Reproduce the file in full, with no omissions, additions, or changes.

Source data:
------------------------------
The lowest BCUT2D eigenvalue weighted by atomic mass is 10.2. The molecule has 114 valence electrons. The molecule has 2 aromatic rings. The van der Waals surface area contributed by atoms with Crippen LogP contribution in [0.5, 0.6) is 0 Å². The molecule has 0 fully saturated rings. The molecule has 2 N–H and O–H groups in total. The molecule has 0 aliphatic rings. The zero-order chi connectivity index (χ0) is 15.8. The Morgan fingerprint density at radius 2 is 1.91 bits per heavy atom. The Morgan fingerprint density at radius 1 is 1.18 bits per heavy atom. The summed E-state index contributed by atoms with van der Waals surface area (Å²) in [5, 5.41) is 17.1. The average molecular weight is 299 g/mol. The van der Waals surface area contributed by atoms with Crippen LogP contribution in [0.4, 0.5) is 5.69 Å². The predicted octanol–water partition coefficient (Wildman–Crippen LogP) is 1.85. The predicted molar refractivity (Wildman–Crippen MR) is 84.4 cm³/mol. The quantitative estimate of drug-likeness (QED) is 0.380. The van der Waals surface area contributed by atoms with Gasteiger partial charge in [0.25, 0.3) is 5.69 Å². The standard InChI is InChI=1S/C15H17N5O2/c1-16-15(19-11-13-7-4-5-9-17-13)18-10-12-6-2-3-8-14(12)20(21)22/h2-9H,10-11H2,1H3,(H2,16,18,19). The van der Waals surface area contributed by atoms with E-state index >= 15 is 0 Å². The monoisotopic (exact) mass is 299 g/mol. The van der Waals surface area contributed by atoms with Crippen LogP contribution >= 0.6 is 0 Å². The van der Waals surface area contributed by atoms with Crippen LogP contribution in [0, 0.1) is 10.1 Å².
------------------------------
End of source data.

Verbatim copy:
The lowest BCUT2D eigenvalue weighted by atomic mass is 10.2. The molecule has 114 valence electrons. The molecule has 2 aromatic rings. The van der Waals surface area contributed by atoms with Crippen LogP contribution in [0.5, 0.6) is 0 Å². The molecule has 0 fully saturated rings. The molecule has 2 N–H and O–H groups in total. The molecule has 0 aliphatic rings. The zero-order chi connectivity index (χ0) is 15.8. The Morgan fingerprint density at radius 2 is 1.91 bits per heavy atom. The Morgan fingerprint density at radius 1 is 1.18 bits per heavy atom. The summed E-state index contributed by atoms with van der Waals surface area (Å²) in [5, 5.41) is 17.1. The average molecular weight is 299 g/mol. The van der Waals surface area contributed by atoms with Crippen LogP contribution in [0.4, 0.5) is 5.69 Å². The predicted octanol–water partition coefficient (Wildman–Crippen LogP) is 1.85. The predicted molar refractivity (Wildman–Crippen MR) is 84.4 cm³/mol. The quantitative estimate of drug-likeness (QED) is 0.380. The van der Waals surface area contributed by atoms with Gasteiger partial charge in [0.25, 0.3) is 5.69 Å². The standard InChI is InChI=1S/C15H17N5O2/c1-16-15(19-11-13-7-4-5-9-17-13)18-10-12-6-2-3-8-14(12)20(21)22/h2-9H,10-11H2,1H3,(H2,16,18,19). The van der Waals surface area contributed by atoms with E-state index >= 15 is 0 Å². The monoisotopic (exact) mass is 299 g/mol. The van der Waals surface area contributed by atoms with Crippen LogP contribution >= 0.6 is 0 Å². The van der Waals surface area contributed by atoms with Crippen LogP contribution in [0, 0.1) is 10.1 Å².